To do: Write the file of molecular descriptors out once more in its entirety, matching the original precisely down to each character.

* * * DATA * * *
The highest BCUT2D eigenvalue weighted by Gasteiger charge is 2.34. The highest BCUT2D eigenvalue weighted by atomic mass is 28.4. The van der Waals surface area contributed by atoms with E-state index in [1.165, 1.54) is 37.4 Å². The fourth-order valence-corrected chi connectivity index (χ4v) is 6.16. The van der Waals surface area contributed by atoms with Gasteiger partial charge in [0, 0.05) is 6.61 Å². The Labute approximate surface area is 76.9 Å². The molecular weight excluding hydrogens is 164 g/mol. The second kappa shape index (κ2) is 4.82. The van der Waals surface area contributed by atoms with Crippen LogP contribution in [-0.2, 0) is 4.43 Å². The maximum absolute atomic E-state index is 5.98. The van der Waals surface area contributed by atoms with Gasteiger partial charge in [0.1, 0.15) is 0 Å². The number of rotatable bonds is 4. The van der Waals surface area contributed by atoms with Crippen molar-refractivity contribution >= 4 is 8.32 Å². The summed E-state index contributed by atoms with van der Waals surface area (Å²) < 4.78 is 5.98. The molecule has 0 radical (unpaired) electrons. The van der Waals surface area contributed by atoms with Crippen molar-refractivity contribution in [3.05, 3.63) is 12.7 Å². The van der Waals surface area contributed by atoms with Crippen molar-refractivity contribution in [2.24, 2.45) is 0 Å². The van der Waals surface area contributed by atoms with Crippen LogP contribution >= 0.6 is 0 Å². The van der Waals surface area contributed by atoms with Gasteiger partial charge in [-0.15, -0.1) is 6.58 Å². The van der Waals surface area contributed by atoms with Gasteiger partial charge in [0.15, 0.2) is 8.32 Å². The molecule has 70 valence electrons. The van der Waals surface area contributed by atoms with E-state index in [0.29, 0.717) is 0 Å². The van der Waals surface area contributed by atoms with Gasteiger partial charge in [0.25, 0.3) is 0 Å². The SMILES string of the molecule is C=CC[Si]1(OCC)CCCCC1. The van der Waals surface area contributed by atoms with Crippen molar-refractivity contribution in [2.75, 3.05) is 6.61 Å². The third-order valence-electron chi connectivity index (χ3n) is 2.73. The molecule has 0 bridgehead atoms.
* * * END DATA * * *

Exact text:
The highest BCUT2D eigenvalue weighted by Gasteiger charge is 2.34. The highest BCUT2D eigenvalue weighted by atomic mass is 28.4. The van der Waals surface area contributed by atoms with E-state index in [1.165, 1.54) is 37.4 Å². The fourth-order valence-corrected chi connectivity index (χ4v) is 6.16. The van der Waals surface area contributed by atoms with Gasteiger partial charge in [0, 0.05) is 6.61 Å². The Labute approximate surface area is 76.9 Å². The molecular weight excluding hydrogens is 164 g/mol. The second kappa shape index (κ2) is 4.82. The van der Waals surface area contributed by atoms with Crippen LogP contribution in [-0.2, 0) is 4.43 Å². The maximum absolute atomic E-state index is 5.98. The van der Waals surface area contributed by atoms with Gasteiger partial charge in [0.1, 0.15) is 0 Å². The number of rotatable bonds is 4. The van der Waals surface area contributed by atoms with Crippen molar-refractivity contribution >= 4 is 8.32 Å². The summed E-state index contributed by atoms with van der Waals surface area (Å²) < 4.78 is 5.98. The molecule has 0 radical (unpaired) electrons. The van der Waals surface area contributed by atoms with Crippen molar-refractivity contribution in [3.05, 3.63) is 12.7 Å². The van der Waals surface area contributed by atoms with Crippen molar-refractivity contribution in [2.24, 2.45) is 0 Å². The van der Waals surface area contributed by atoms with Crippen LogP contribution >= 0.6 is 0 Å². The van der Waals surface area contributed by atoms with Gasteiger partial charge in [-0.15, -0.1) is 6.58 Å². The van der Waals surface area contributed by atoms with Gasteiger partial charge in [0.15, 0.2) is 8.32 Å². The molecule has 70 valence electrons. The van der Waals surface area contributed by atoms with E-state index in [0.29, 0.717) is 0 Å². The van der Waals surface area contributed by atoms with Gasteiger partial charge in [0.25, 0.3) is 0 Å². The SMILES string of the molecule is C=CC[Si]1(OCC)CCCCC1. The van der Waals surface area contributed by atoms with Crippen molar-refractivity contribution in [2.75, 3.05) is 6.61 Å². The third-order valence-electron chi connectivity index (χ3n) is 2.73. The molecule has 0 bridgehead atoms.